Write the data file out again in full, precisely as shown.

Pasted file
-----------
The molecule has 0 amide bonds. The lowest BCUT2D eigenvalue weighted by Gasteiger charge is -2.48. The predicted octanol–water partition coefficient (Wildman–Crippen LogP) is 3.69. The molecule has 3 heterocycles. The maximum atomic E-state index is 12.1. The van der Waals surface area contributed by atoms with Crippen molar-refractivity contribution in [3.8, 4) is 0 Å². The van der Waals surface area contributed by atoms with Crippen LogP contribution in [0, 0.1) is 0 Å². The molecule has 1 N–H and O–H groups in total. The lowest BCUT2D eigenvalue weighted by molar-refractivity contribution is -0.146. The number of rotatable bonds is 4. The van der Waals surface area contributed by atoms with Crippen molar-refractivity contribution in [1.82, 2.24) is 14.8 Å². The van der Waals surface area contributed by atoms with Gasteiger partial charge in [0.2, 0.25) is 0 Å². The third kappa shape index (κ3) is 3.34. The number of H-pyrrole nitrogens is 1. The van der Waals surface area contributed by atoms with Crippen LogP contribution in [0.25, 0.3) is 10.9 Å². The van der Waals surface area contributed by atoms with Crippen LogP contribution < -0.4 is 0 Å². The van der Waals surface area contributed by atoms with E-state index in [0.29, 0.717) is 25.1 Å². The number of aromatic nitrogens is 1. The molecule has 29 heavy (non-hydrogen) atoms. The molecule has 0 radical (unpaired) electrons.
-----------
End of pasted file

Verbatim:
The molecule has 0 amide bonds. The lowest BCUT2D eigenvalue weighted by Gasteiger charge is -2.48. The predicted octanol–water partition coefficient (Wildman–Crippen LogP) is 3.69. The molecule has 3 heterocycles. The maximum atomic E-state index is 12.1. The van der Waals surface area contributed by atoms with Crippen molar-refractivity contribution in [3.8, 4) is 0 Å². The van der Waals surface area contributed by atoms with Crippen LogP contribution in [0, 0.1) is 0 Å². The molecule has 1 N–H and O–H groups in total. The lowest BCUT2D eigenvalue weighted by molar-refractivity contribution is -0.146. The number of rotatable bonds is 4. The van der Waals surface area contributed by atoms with Crippen molar-refractivity contribution in [1.82, 2.24) is 14.8 Å². The van der Waals surface area contributed by atoms with Gasteiger partial charge in [0.2, 0.25) is 0 Å². The third kappa shape index (κ3) is 3.34. The number of H-pyrrole nitrogens is 1. The van der Waals surface area contributed by atoms with Crippen LogP contribution in [0.25, 0.3) is 10.9 Å². The van der Waals surface area contributed by atoms with Crippen LogP contribution < -0.4 is 0 Å². The van der Waals surface area contributed by atoms with E-state index in [0.29, 0.717) is 25.1 Å². The number of aromatic nitrogens is 1. The molecule has 29 heavy (non-hydrogen) atoms. The molecule has 0 radical (unpaired) electrons.